All through their history, the Toronto Raptors haven’t been much of a title contender, rather than one of the weakest teams in the Eastern Conference prior to the surge they’ve had over the last 5 years or so.
The Raptors have finally become title contenders this season and feature one of the loudest home crowds in the whole NBA, but they haven’t always been this kind of dominant team with Championship aspirations.
And part of that losing culture is due to how poorly they’ve fared when it comes to scouting, as they’ve made some terrible mistakes throughout their history via Draft despite always being in good position in the lottery following mediocre campaigns.
Today, we’re going to let you know about the top 5 mistakes the Toronto Raptors have made in their history, so if you’re a Raptors fan, you may want to grab a drink or something.
5. Marcus Camby (2nd pick) – 1996 NBA Draft
Don’t get me wrong, Marcus Camby was a hell of a player, especially in the defensive end of the hardwood. He led the league in blocks in 4 different seasons, made 4 All-Defensive squads and even won the Defensive Player of the Year award, but “The Camby Man” only spent 2 full seasons at Canada despite being drafted 2nd overall by the Raptors.
And what makes this mistake even bigger is the fact that the 1996 NBA Draft is one of the most stacked Drafts in NBA history, and the Raptors could’ve landed a franchise-changing kind of baller like Ray Allen, Peja Stojakovic, Steve Nash. Oh, Kobe Bryant was also available, you may have heard of him.
4. Rafael Araujo (8th pick) – 2004 NBA Draft
Back then in 2004, the Raptors went with Rafael Araujo as the 8th overall pick, a so-called defensive standout big man out of Brazil that was only able to be in the league for three seasons, two of them with Toronto. Over his brief NBA tenure, the Brazilian averaged just 2.8 boards and 2.8 points on 40% shooting.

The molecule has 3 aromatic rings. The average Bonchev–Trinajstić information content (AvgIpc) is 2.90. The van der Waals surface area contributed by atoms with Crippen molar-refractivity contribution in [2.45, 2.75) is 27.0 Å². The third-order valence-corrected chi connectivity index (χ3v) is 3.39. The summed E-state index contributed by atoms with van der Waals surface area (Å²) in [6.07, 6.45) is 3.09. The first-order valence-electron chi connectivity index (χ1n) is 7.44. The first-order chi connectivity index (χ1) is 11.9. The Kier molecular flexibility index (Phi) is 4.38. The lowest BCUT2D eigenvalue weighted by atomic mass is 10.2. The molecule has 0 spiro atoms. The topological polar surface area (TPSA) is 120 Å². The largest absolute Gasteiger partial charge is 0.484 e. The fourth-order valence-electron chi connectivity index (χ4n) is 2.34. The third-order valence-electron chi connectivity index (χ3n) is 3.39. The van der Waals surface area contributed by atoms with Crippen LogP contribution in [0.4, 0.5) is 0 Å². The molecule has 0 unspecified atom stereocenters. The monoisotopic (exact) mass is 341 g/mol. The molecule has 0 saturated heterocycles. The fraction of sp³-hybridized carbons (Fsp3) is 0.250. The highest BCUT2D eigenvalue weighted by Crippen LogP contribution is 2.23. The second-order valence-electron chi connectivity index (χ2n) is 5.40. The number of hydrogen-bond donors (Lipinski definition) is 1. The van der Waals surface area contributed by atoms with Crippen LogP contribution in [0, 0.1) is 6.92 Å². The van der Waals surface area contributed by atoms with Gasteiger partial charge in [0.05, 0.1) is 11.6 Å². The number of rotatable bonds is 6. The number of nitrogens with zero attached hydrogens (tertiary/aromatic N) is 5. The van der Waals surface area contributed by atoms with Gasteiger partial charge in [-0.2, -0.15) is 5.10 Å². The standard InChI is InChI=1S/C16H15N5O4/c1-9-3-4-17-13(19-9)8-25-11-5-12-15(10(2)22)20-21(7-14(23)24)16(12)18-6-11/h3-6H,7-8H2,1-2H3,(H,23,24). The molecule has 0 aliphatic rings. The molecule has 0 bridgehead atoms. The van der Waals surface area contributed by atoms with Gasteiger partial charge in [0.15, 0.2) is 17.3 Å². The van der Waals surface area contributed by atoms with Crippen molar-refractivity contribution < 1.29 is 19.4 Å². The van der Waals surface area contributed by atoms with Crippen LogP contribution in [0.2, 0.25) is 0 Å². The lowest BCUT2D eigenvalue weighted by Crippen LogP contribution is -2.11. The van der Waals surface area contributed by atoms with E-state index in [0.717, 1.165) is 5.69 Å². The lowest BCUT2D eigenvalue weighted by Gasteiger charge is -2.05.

Also, this Draft was loaded with tons of great role players that are still balling up to this day, players of the likes of JR Smith, Jameer Nelson or Tony Allen, as well as Kevin Martin or Sasha Vujacic, with Al Jefferson and Andre Iguodala being the best couple of players of this class drafted after Araujo.
3. Jonathan Bender (5th pick) – 1999 NBA Draft
The Toronto Raptors drafted Jonathan Bender with the 5th overall pick back then in 1999, just to immediately deal him to the Indiana Pacers in return for Antonio Davis. Gladly for them, they didn’t miss Bender much, as the combo forward was merely a rotation player for 8 seasons, posting averages of 5.5 points and under 3 boards a game, shooting 41.7% from the hardwood.
Antonio Davis wasn’t much better for the Raptors either, averaging 12.9 points and just over 9 boards throughout a 6 season span, and Toronto should’ve just drafted Wally Szczerbiak, Jason Terry, Shawn Marion, Andre Miller, Andrei Kirilenko or Ron Artest instead.
2. Terrence Ross (8th pick) – 2012 NBA Draft
Terrence Ross looked like a great offensive prospect when they got them with the 8th overall pick in 2012, but his career took a major downfall after struggling to connect from distance and scoring most of his buckets with drives, something that created a major spacing problem considering he had to share touches with DeMar DeRozan.
After being demoted to a substitute role, Ross’ career just never took off, and he’s not even a part of the team anymore. Also, Toronto could’ve done a lot better at 8th that year, passing on players like Evan Fournier, Jae Crowder, Draymond Green, Will Barton, Khris Middleton or Andre Drummond.
1. Andrea Bargnani (1st pick) – 2006 NBA Draft
The Toronto Raptors were entitled to the 1st overall pick back in 2006, and they wasted drastically by taking Andrea Bargnani a shooting big man out of Italy that was supposed to be something like the second coming of Dirk Nowitzki, but merely averaged 14.3 points and under 5 boards on 43% shooting over a 10 season span, very bad numbers for a 1st overall pick.
Also, that Draft class was pretty much stacked with talent, and the Raptors could’ve just drafted Brandon Roy, Rudy Gay, Rajon Rondo, Kyle Lowry, or even LaMarcus Aldridge instead of an injury prone slow and unathletic center.